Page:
Putting a Face on the Malibu Homeless

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Csilla Csapo moved to Malibu in 1996. She fell into a cycle of depression after divorcing her husband, which eventually led to her being homeless.

With an increase in the number of homeless people in Malibu and the L.A. area in recent years, many residents find themselves encountering the homeless around town more often now than before. The Malibu Times met with two formerly homeless individuals to learn what brought them there and how they overcame a seemingly hopeless situation. 

Csilla Csapo

Csilla (pronounced “Sheila”) was born and raised in the L.A. area with Hungarian immigrant parents, and the unusual spelling of her name comes from the Hungarian alphabet. She became a hair-stylist and at one point worked in Vienna, Austria while her new Hungarian husband was attending school. After he finished, they moved to the U.S. where Csapo found employment at a Malibu salon.

“I came here in ’96 after being married for two years with a husband who didn’t speak English,” Csapo said. “He got culture shock and wouldn’t go to ESL (English as a Second Language) classes, and started drinking and we got divorced.” 

Csapo began experiencing cycles of depression after the divorce and entered a downward spiral where she quit two different jobs and went for periods of time without employment until her money ran out. 

 “My car broke down and I didn’t have the money to fix it,” Csapo said. “I was literally on PCH with a broken-down car and had to walk away from it.” She was homeless.

Although Csapo had family in L.A., she was too ashamed to tell them what was happening and ask for help. She ended up living in a tent on Malibu Creek in the Serra Retreat area with a “protector” she met.

“He kept the riffraff away, and was a member of a reformed Hell’s Angels group,” Csapo said. 

She spent her days hanging out at Coffee Bean or the public library.

“It was tricky figuring out how to spend your day without getting arrested for loitering,” she said. “At sunset, I’d go to my tent.” Once in a while, she got an offer from a local to stay in a tree house or burned out home.

To make a few bucks, Csapo did haircuts at the Malibu Community Labor Exchange, but her deepening depression was making her suicidal. “I actually went mute for six months and quit eating,” she said. “I got the skinniest of my life and it got worse every month. “

After nearly a year of homelessness, a former hair client ran into Csapo at the grocery store and was shocked at her appearance and demeanor. The woman referred her to a counselor in Encino who she saw weekly for eight months, pro bono. “I went, come hell or high water,” Csapo said. 

During that time, she also ran into another former client at Starbucks who was helping the homeless through a group named SOS. They invited her to live in their guest room where they bought her clothes and food, helped her out of her depression, and gave her some money for a security deposit. 

“It didn’t take long to get back to my senses once I had hope,” Csapo said. Within months, she got a job styling hair at a prestigious salon in Malibu and was back on her feet again, renting and living in a “rustic cabin” in Topanga. To this day, she still works in town as a stylist, lives nearby and helps the homeless any way she can.

Winston McCallip

Winston McCallip is a tall, slim guy who still has a touch of Tennessee drawl from his home state. He doesn’t really like to talk about himself, but readily admits that his days of homelessness were mostly caused by a problem with alcohol, along with a desire to see the country.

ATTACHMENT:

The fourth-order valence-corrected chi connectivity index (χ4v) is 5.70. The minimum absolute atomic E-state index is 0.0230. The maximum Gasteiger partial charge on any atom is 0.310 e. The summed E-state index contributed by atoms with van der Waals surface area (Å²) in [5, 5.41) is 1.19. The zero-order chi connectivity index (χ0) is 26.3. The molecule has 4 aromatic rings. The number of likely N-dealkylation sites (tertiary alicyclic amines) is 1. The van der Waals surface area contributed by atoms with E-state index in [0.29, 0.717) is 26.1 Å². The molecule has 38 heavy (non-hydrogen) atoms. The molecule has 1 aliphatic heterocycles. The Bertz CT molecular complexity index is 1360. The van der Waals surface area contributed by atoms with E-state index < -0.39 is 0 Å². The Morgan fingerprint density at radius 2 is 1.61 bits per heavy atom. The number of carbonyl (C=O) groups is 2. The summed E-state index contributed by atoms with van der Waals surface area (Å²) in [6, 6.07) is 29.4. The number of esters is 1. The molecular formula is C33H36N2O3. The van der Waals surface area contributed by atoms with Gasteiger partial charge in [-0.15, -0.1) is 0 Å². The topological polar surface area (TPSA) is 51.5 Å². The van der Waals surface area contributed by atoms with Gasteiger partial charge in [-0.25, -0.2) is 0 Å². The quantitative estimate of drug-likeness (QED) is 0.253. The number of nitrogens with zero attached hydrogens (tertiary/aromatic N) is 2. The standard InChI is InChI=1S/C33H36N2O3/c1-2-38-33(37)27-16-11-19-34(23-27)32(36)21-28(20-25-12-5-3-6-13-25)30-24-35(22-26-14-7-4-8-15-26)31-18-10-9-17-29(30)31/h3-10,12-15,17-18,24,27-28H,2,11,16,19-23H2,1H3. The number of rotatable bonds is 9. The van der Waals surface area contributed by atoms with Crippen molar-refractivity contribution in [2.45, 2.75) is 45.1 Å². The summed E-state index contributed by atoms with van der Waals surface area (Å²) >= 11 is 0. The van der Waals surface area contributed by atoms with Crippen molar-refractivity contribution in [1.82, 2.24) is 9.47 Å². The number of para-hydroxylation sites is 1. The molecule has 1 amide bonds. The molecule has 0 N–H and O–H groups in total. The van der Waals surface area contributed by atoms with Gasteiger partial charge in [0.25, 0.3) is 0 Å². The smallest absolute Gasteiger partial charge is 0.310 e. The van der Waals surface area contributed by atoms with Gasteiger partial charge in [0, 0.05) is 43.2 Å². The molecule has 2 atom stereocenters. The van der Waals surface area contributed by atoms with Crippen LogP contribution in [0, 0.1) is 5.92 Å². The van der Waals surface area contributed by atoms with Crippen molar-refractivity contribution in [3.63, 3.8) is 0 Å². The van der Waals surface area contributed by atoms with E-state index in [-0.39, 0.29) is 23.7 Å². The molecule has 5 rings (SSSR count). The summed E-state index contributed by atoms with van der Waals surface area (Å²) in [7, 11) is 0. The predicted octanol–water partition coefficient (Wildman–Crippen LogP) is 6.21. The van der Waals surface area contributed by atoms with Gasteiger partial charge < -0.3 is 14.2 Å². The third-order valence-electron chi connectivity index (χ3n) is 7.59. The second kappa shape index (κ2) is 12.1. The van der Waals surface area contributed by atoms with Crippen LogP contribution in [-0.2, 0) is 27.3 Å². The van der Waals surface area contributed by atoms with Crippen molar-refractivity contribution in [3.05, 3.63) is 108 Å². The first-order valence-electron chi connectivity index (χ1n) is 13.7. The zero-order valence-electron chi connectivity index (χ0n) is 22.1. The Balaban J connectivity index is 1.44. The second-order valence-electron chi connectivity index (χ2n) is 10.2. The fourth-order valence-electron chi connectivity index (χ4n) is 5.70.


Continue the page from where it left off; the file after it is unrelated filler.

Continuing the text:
“I was homeless for most of the ’80s,” he said. “I hitchhiked all 50 states. I was really a rambler.” He worked all kinds of odd jobs, including construction, planting trees, picking fruit and raking blueberries. 

McCallip liked riding freight trains, which he jumped on from the train yards, sometimes having no idea where he would end up.

“I made it from Salt Lake City to L.A. once in only 24 hours,” he said nostalgically. “The longest ride I ever got was from Roseville, Calif. to Lincoln, Neb.”

He’s had some long periods of sobriety, including a 14-year stretch from 1990 to 2004, but has been on and off the wagon a couple of times since.  He’s now been without a drink for a year and goes to local AA meetings every day. 

One of the points where McCallip hit rock bottom was in Hawaii. “I had the DTs (delirium tremors) real bad and a psychotic episode, and tore up three stores while I was hallucinating,” he said. He was basically told by authorities to leave the state. 

McCallip ended up in Malibu by hitchhiking and has now been here for over five years. He receives a government check, has a modest place to stay and helps homeless people. He has friends that support him and help him stay sober and no desire to return to his previous life.

“If I drink, the cops know right away,” he laughed. “I really have to stay on the straight and narrow.”

He likes Malibu because “it’s a little town with a sense of community. You get to know people, and it’s like a neighborhood.” 

CART

Out of concern for their welfare, as well as public safety, a local grassroots task force was formed several months ago, the Community Assistance Resource Team (CART), which has actively been looking into the problem of homelessness and its solutions.

Along with learning which government agencies and nonprofits might be available to help the Malibu homeless, the task force is also learning about homelessness’ root causes, which often include chronic drug and alcohol abuse, and untreated mental illnesses, as well as lack of income due to job loss, divorce, jail-time, or illness. 

Anyone interested in joining the CART task force can contact Carol Moss at 310.456.3591 or greenlotus@earthlink.net for more information.